Refreshingly and unusually, this is a film about Mexican/Americans that doesn’t actually involve drugs, guns and generic violence, which is a relief.
Refreshingly and unusually, this is a film about Mexican/Americans that doesn’t actually involve drugs, guns and generic violence, which is a relief. The story opens at a celebration of the fifteenth birthday of one girl, a traditional ceremony where she is accompanied by her closest friends, almost a coming of age thing, though at a worryingly young age! Magdalena attends the celebration of her cousin and is paired off with the man she loves but cannot help but notice how much better Eileen’s parents are doping financially than her own who are struggling to make ends meet in a very hand to mouth existence.
During the celebration, Carlos, Eileen’s brother turns up and is shoed away by the family who are disgusted with him because he is gay. With no other refuge, Carlos is now living with his Great uncle Tomas, in the Echo Park section of LA. When later it is discovered that Magdalena is pregnant by her young lover, Herman, she too is banished from the household, her uncompromising parents feeling that she has betrayed them and worse, God. She also seeks refuge with Tomas, having been abandoned by Hermann right at the moment when she most needed his love and support.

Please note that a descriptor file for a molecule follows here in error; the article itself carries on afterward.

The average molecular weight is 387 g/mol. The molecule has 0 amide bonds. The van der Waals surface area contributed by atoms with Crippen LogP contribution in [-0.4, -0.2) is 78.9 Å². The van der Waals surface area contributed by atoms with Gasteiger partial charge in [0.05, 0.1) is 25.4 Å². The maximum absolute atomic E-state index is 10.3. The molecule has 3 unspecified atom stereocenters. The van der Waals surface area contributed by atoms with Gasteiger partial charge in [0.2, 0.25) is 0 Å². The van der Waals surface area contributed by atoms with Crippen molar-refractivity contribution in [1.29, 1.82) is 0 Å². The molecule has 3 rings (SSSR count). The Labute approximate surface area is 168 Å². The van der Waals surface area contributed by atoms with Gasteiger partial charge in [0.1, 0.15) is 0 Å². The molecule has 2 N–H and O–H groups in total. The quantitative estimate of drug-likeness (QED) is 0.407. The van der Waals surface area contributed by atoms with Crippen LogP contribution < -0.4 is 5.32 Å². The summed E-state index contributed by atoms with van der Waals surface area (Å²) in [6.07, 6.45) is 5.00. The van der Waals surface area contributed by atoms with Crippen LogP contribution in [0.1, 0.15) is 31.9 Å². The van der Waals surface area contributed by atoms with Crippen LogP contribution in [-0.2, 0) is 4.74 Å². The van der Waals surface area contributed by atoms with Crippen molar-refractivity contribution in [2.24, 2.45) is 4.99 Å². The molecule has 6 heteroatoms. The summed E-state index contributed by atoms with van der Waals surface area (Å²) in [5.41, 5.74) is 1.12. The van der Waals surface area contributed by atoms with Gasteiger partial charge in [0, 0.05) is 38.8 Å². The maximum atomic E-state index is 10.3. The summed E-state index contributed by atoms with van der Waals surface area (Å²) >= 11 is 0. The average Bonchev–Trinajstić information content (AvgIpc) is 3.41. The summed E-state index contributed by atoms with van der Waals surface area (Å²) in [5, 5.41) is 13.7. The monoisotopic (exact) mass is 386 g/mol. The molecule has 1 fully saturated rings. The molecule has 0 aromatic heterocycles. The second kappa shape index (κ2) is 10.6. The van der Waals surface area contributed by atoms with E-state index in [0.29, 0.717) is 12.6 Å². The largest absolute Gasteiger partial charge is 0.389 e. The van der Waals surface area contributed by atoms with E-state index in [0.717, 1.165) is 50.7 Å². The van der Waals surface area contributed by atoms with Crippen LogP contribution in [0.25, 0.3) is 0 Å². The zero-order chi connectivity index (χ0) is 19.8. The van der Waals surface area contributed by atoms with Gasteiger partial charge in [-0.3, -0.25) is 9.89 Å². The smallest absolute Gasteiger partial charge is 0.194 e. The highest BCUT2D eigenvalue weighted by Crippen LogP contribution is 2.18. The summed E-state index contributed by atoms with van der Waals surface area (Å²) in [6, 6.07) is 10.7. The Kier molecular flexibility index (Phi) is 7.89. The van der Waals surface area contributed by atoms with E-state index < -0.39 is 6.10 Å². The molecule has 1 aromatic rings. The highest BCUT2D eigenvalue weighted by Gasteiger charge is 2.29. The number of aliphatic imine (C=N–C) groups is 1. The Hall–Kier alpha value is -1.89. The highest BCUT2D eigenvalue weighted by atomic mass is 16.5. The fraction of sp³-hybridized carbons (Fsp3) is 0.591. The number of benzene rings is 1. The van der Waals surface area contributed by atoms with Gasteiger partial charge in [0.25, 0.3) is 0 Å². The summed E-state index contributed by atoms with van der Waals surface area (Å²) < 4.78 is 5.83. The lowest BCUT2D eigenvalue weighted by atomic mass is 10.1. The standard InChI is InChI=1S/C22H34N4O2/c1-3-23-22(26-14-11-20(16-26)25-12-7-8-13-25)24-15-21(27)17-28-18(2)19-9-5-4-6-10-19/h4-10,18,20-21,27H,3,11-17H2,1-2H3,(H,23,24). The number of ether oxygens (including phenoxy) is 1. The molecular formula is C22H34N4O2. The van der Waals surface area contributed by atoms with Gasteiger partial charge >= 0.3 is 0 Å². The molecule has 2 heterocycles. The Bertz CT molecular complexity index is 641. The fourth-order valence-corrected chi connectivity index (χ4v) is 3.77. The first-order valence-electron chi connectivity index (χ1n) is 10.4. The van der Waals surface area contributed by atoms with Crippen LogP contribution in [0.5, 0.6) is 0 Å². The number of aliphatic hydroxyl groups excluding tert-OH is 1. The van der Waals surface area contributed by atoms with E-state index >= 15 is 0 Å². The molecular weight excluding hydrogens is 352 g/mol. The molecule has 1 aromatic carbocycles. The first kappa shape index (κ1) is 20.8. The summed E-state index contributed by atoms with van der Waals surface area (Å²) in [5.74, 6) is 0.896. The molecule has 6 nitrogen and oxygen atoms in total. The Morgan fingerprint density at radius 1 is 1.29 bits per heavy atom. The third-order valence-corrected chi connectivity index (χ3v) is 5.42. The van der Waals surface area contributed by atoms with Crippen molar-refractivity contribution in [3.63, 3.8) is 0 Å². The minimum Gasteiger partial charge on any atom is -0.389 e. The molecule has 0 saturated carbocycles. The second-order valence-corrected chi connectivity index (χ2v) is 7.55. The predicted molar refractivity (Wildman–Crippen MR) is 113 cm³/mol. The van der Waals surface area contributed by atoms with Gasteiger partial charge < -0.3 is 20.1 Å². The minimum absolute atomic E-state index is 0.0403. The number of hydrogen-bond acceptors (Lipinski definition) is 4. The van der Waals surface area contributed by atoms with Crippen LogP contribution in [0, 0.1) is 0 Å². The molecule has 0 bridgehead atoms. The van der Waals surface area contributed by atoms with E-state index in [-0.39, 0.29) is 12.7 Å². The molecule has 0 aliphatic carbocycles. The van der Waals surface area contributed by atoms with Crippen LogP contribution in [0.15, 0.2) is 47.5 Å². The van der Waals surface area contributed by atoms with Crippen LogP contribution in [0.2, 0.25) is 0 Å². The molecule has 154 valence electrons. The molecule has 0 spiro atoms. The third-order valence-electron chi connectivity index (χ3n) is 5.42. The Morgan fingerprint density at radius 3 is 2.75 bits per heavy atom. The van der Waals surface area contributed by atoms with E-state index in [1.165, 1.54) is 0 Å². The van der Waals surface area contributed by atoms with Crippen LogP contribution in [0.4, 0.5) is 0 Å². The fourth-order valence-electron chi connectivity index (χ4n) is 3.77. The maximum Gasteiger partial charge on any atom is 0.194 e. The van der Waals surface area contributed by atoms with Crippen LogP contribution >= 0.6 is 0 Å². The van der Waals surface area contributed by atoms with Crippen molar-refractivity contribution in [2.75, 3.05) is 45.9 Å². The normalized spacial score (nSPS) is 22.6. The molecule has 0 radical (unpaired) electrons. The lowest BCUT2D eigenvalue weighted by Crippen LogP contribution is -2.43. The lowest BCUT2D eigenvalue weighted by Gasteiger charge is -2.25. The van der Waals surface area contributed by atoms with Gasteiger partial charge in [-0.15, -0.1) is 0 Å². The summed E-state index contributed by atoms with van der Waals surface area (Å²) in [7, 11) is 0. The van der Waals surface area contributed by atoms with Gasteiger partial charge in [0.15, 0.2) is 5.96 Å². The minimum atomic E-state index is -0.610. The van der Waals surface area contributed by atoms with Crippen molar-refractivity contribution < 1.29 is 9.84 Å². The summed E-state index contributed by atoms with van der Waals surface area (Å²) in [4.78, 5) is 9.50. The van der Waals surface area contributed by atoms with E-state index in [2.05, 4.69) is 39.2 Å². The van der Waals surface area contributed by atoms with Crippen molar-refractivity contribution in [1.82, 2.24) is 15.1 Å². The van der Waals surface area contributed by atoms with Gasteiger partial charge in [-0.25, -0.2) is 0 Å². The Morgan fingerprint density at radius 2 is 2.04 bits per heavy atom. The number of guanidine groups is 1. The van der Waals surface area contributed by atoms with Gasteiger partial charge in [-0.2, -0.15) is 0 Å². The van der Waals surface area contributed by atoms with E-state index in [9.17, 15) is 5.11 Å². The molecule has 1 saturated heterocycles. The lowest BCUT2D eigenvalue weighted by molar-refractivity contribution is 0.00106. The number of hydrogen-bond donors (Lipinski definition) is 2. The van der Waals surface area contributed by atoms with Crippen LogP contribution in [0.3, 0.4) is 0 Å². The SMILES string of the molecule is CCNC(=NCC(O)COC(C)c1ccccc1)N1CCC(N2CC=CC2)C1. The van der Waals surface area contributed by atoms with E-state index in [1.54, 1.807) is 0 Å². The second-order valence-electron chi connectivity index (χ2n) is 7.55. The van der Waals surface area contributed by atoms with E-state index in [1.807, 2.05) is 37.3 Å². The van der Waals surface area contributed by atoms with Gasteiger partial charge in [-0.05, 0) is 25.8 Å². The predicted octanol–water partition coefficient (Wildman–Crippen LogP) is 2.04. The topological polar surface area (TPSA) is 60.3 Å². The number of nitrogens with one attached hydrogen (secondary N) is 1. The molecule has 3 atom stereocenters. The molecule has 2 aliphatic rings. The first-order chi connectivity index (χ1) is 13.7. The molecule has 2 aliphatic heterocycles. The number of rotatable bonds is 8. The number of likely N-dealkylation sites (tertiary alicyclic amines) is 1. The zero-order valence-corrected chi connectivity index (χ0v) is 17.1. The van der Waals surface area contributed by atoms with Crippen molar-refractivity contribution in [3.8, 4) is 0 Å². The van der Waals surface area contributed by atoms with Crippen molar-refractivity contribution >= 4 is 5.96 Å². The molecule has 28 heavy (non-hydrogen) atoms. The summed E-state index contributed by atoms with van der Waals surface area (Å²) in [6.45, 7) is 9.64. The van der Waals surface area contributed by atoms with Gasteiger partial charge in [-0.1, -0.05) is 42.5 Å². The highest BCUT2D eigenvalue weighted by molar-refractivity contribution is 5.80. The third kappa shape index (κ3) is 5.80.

There is an edge of social comment about this film, highlighting how the more affluent gay community has been picking up dirt cheap property in the area and displacing the poorer Mexican population, the story of one minority group casually oppressing another and it is brave and refreshing to see gays portrayed in this light as real people with their own selfishness. Richard Glatzer and Wash Westmoreland as directors have really gone to town on this movie, giving it this biting almost satirical edge in places but never letting that swamp the characterisation, which is brilliant.
Special mention must go to the stars, Emily Rios and Jesse Garcia, the odd couple who are thrown together by their mutual status as outcasts and looked after by the gentle understanding paternalism of Tomas, played with style and skill by Chalo Gonzalez. This is a bittersweet, sometimes hard hitting, sometimes romantic film that deals with the very real problems of two incompatible communities and produces a result which is as entertaining as it is thought provoking. Recommended.